Statement from the Provost: Novel Coronavirus (COVID-19) and Planning for Instructional and Research Continuity
UPDATE: March 10: RIT has developed a set of guidelines and effective practices for faculty planning for academic continuity. This page, which is restricted to RIT faculty and staff and requires a login, includes instructions on using supported academic technology and advice for developing your alternate course plan.
This is a follow-up to the university’s Novel Coronavirus (COVID-19) communications and is directed to all faculty and staff in Academic Affairs. As President Munson has stated, it is imperative that we act with purpose to ensure the health and safety of our community and to also have measures available to enable the continuity of our academic mission. As a part of the university’s Critical Incident Management Team, Academic Affairs has formed an Academic Continuity Team, led by Jim Myers, Joe Loffredo and Sue Provenzano. This team is focused on plans to ensure students will be able to continue earning credit toward their academic degrees in the event of significant institutional disruption. The team is monitoring the evolving Coronavirus situation closely and laying the groundwork for academic continuity.
At the recommendation of this team, and out of an abundance of caution, I am asking faculty to prepare for the potential that you may need to finish the semester using an alternate course delivery mode (e.g., online, accelerated delivery, course redesign). I have asked the deans to work with all of you as well as unit chairs/heads, and staff to achieve this goal.
If a significant disruption occurs, it may come with little notice. For this reason, we are starting immediately to ensure resources will be in place if they are needed. First, please begin thinking now about how you would need to modify your courses in the event you cannot be on campus or significant numbers of your students cannot be in class. Second, every college is being asked to evaluate its course needs and provide input to the Academic Continuity Team. This information will be used to determine whether we need to enhance central resources, such as software licenses, to support course completion. Some colleges have this information on file, but it is likely you will be asked to provide detail about your specific courses. If you receive a request for information, please respond immediately. We will do our best to avoid reaching out during spring break but be aware that we cannot predict how the situation will evolve.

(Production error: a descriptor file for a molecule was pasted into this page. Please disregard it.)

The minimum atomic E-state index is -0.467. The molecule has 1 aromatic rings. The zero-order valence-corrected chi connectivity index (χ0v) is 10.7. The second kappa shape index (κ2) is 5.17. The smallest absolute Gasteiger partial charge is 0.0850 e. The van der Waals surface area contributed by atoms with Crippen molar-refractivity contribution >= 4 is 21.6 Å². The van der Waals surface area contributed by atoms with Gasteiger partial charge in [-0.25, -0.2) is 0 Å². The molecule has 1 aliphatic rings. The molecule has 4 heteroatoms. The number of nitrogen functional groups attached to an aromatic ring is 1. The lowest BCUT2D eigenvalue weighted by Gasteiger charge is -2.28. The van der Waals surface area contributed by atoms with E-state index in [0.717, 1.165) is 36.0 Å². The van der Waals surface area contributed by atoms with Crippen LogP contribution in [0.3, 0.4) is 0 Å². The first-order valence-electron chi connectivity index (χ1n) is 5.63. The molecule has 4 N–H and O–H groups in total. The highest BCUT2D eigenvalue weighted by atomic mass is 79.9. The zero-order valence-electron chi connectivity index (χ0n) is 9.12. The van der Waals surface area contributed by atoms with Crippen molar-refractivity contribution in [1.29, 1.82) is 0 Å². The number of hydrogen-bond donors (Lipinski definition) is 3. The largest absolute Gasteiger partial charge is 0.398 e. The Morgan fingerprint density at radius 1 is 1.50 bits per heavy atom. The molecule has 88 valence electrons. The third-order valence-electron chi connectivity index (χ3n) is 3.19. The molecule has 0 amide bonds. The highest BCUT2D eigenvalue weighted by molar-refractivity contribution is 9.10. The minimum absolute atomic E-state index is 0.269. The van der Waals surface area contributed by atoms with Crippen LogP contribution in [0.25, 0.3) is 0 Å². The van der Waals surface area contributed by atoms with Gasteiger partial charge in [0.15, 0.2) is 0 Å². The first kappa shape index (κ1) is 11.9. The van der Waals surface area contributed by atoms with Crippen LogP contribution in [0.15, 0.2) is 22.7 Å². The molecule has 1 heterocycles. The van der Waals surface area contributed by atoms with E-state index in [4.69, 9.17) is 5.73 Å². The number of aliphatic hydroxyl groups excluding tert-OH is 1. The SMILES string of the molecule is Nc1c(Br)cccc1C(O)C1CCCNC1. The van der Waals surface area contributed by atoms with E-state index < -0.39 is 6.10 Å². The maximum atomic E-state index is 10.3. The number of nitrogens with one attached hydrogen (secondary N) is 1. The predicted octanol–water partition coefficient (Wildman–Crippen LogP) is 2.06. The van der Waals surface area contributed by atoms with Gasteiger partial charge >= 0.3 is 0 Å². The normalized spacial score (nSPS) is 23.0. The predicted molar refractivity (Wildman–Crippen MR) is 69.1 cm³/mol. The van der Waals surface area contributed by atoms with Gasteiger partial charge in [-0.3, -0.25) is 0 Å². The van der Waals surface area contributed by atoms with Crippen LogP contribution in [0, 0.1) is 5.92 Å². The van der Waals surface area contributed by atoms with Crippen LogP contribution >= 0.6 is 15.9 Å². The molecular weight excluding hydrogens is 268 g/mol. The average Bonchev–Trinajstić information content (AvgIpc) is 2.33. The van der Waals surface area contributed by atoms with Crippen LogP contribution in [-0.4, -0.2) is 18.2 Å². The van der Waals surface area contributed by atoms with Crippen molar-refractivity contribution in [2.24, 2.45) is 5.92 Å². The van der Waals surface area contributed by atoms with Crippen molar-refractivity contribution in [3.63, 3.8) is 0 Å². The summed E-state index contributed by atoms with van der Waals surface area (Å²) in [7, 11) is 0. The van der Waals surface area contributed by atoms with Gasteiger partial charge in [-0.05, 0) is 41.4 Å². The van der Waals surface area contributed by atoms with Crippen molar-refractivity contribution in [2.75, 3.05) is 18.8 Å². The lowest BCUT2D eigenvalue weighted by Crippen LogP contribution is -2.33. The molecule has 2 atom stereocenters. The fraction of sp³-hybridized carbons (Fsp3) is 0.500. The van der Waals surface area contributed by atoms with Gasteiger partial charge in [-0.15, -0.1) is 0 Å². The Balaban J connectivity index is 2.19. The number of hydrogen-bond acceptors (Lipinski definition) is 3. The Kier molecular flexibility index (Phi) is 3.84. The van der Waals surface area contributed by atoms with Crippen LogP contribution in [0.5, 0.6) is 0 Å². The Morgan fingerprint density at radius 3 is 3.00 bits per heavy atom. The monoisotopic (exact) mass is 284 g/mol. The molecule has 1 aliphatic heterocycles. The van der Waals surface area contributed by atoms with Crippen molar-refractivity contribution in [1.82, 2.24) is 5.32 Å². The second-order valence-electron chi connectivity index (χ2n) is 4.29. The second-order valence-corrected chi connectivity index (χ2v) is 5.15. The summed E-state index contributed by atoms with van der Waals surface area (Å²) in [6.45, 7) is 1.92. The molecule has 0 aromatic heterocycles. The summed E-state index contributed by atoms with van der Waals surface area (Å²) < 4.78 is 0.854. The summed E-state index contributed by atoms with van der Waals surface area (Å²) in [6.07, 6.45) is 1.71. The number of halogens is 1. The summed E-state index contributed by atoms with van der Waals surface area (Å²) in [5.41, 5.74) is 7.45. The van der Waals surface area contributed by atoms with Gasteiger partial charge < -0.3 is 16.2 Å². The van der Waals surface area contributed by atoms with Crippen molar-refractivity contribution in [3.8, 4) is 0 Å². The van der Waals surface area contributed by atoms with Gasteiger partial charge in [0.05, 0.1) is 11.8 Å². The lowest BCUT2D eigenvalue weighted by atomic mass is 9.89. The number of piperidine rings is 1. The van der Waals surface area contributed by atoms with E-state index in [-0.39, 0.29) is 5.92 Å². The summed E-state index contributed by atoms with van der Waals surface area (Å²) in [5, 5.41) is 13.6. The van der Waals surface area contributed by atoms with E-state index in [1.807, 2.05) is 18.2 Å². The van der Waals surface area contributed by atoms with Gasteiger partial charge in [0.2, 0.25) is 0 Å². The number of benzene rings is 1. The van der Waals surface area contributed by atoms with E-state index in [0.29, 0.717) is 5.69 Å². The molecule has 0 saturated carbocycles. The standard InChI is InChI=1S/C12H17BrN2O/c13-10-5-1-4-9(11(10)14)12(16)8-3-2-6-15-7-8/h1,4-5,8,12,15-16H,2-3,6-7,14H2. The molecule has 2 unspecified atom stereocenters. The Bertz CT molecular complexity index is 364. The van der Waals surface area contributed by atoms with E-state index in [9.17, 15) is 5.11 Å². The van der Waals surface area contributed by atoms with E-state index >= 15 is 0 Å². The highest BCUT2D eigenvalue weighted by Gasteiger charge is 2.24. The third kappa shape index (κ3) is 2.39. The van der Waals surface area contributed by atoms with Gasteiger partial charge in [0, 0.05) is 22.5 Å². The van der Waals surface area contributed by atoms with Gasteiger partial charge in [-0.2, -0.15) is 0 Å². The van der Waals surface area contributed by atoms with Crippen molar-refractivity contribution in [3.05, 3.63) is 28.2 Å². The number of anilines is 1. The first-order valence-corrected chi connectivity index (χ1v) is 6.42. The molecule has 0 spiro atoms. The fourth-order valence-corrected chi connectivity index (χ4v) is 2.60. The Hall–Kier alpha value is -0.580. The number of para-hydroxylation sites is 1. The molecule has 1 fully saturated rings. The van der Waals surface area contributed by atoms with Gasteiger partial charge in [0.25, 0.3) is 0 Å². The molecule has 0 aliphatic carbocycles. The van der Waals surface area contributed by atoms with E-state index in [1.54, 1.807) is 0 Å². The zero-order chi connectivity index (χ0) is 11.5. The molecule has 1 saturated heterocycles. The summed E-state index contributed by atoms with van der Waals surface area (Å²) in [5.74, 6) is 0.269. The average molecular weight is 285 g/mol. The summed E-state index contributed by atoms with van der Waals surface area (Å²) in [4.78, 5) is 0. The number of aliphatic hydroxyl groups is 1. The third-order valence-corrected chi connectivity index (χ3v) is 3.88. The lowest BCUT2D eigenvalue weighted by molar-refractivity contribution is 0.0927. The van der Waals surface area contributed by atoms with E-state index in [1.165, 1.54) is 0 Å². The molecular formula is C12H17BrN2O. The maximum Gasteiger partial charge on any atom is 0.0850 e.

As you consider what would be required to complete your courses, please keep the following in mind:
1. Resources may be limited, therefore, consider the minimum required to allow you to complete the course and assign a final grade. This is important because in the unlikely event of a significant institutional disruption, we expect resources to be strained, especially internet capacity beyond the campus.
2. Bear in mind that any changes to the course requirements or schedule must be documented in a revised syllabus and distributed to your students.
3. If you are uncertain as to how you can deliver your course using an alternate mode, the ILI is available to assist you in making necessary modifications. We are also developing resources for you to consult and you will be notified as soon as these are available.
4. Per RIT policy, every faculty member should already have a myCourses shell and gradebook. If you do not already have this in place, please take the time to complete these tasks.
5. The university is implementing quarantine (for healthy but possibly exposed individuals) and isolation (for ill individuals) protocols for Coronavirus. The best way to minimize the spread of any virus is for sick students, faculty and staff to stay home. Work with your students who may be quarantined or in isolation to meet the course requirements without penalty. Students who cite the Coronavirus as a reason for their absence should be encouraged to contact the Student Health Center for support and monitoring.
Many health care providers, including the RIT Student Health Center, do not provide medical excuses for illness. The inability to provide a doctor’s note should not be used to penalize a student.
Many of you also have ongoing research, scholarly, or creative projects. Please consider how those projects would be impacted if you were unable to come to campus for an extended period. Faculty members with funded research have been asked to provide feedback via a survey to the VPR. If you did not respond to that survey but are aware of safety or security risks associated with your research, please contact your associate dean for research.
Continue to check the Coronavirus website for the most up-to-date information about the university’s response to the virus. If you have questions specific to your courses, please contact your unit chair/head.
Thank you for your attention to ensuring student success as we work together to manage this very unusual situation.
Ellen Granberg, Ph.D.
Provost and Senior Vice President for Academic Affairs